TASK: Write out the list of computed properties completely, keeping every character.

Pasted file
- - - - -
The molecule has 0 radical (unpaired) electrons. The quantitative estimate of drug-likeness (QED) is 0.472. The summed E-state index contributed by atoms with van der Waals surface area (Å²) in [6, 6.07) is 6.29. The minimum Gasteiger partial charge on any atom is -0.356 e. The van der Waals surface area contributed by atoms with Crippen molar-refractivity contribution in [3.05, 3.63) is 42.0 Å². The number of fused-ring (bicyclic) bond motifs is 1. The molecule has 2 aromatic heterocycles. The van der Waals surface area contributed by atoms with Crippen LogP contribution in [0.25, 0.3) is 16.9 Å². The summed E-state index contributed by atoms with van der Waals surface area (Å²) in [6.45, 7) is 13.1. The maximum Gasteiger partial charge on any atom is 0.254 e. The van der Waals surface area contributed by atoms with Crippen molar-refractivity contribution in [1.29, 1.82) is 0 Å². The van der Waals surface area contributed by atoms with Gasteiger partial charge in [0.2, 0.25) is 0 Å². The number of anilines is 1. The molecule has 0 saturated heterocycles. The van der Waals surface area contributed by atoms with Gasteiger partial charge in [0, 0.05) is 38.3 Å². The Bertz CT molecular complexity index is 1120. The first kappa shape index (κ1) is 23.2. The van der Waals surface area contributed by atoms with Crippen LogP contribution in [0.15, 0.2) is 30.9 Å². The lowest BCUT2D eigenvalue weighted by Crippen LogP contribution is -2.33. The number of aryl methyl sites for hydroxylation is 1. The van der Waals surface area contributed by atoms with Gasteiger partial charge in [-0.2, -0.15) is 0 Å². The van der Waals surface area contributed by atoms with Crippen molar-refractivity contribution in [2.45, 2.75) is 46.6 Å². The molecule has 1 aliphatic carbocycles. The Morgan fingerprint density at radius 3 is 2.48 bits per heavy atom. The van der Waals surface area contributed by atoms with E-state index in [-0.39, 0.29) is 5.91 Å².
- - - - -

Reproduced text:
The molecule has 0 radical (unpaired) electrons. The quantitative estimate of drug-likeness (QED) is 0.472. The summed E-state index contributed by atoms with van der Waals surface area (Å²) in [6, 6.07) is 6.29. The minimum Gasteiger partial charge on any atom is -0.356 e. The van der Waals surface area contributed by atoms with Crippen molar-refractivity contribution in [3.05, 3.63) is 42.0 Å². The number of fused-ring (bicyclic) bond motifs is 1. The molecule has 2 aromatic heterocycles. The van der Waals surface area contributed by atoms with Crippen LogP contribution in [0.25, 0.3) is 16.9 Å². The summed E-state index contributed by atoms with van der Waals surface area (Å²) in [6.45, 7) is 13.1. The maximum Gasteiger partial charge on any atom is 0.254 e. The van der Waals surface area contributed by atoms with Crippen molar-refractivity contribution in [1.29, 1.82) is 0 Å². The van der Waals surface area contributed by atoms with Gasteiger partial charge in [0.2, 0.25) is 0 Å². The number of anilines is 1. The molecule has 0 saturated heterocycles. The van der Waals surface area contributed by atoms with Gasteiger partial charge in [0, 0.05) is 38.3 Å². The Bertz CT molecular complexity index is 1120. The first kappa shape index (κ1) is 23.2. The van der Waals surface area contributed by atoms with Crippen LogP contribution in [0.15, 0.2) is 30.9 Å². The lowest BCUT2D eigenvalue weighted by Crippen LogP contribution is -2.33. The number of aryl methyl sites for hydroxylation is 1. The van der Waals surface area contributed by atoms with Gasteiger partial charge in [-0.2, -0.15) is 0 Å². The van der Waals surface area contributed by atoms with Crippen molar-refractivity contribution in [2.45, 2.75) is 46.6 Å². The molecule has 1 aliphatic carbocycles. The Morgan fingerprint density at radius 3 is 2.48 bits per heavy atom. The van der Waals surface area contributed by atoms with E-state index in [-0.39, 0.29) is 5.91 Å².